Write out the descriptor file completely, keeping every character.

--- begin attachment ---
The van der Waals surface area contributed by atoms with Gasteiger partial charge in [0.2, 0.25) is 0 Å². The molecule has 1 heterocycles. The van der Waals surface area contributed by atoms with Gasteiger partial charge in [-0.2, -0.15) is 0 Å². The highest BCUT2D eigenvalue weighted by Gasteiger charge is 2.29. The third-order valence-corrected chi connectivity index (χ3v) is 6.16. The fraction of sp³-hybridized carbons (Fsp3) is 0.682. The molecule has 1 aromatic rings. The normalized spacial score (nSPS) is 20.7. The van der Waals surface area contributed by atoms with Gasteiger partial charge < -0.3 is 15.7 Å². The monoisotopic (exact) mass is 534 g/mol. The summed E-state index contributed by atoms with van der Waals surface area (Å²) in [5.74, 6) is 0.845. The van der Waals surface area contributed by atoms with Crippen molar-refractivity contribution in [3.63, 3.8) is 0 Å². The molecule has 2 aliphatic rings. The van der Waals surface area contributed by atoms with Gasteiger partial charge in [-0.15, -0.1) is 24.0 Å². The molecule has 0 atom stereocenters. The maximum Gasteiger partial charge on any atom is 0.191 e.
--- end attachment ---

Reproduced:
The van der Waals surface area contributed by atoms with Gasteiger partial charge in [0.2, 0.25) is 0 Å². The molecule has 1 heterocycles. The van der Waals surface area contributed by atoms with Gasteiger partial charge in [-0.2, -0.15) is 0 Å². The highest BCUT2D eigenvalue weighted by Gasteiger charge is 2.29. The third-order valence-corrected chi connectivity index (χ3v) is 6.16. The fraction of sp³-hybridized carbons (Fsp3) is 0.682. The molecule has 1 aromatic rings. The normalized spacial score (nSPS) is 20.7. The van der Waals surface area contributed by atoms with Gasteiger partial charge < -0.3 is 15.7 Å². The monoisotopic (exact) mass is 534 g/mol. The summed E-state index contributed by atoms with van der Waals surface area (Å²) in [5.74, 6) is 0.845. The van der Waals surface area contributed by atoms with Crippen molar-refractivity contribution in [3.63, 3.8) is 0 Å². The molecule has 2 aliphatic rings. The van der Waals surface area contributed by atoms with Gasteiger partial charge in [-0.15, -0.1) is 24.0 Å². The molecule has 0 atom stereocenters. The maximum Gasteiger partial charge on any atom is 0.191 e.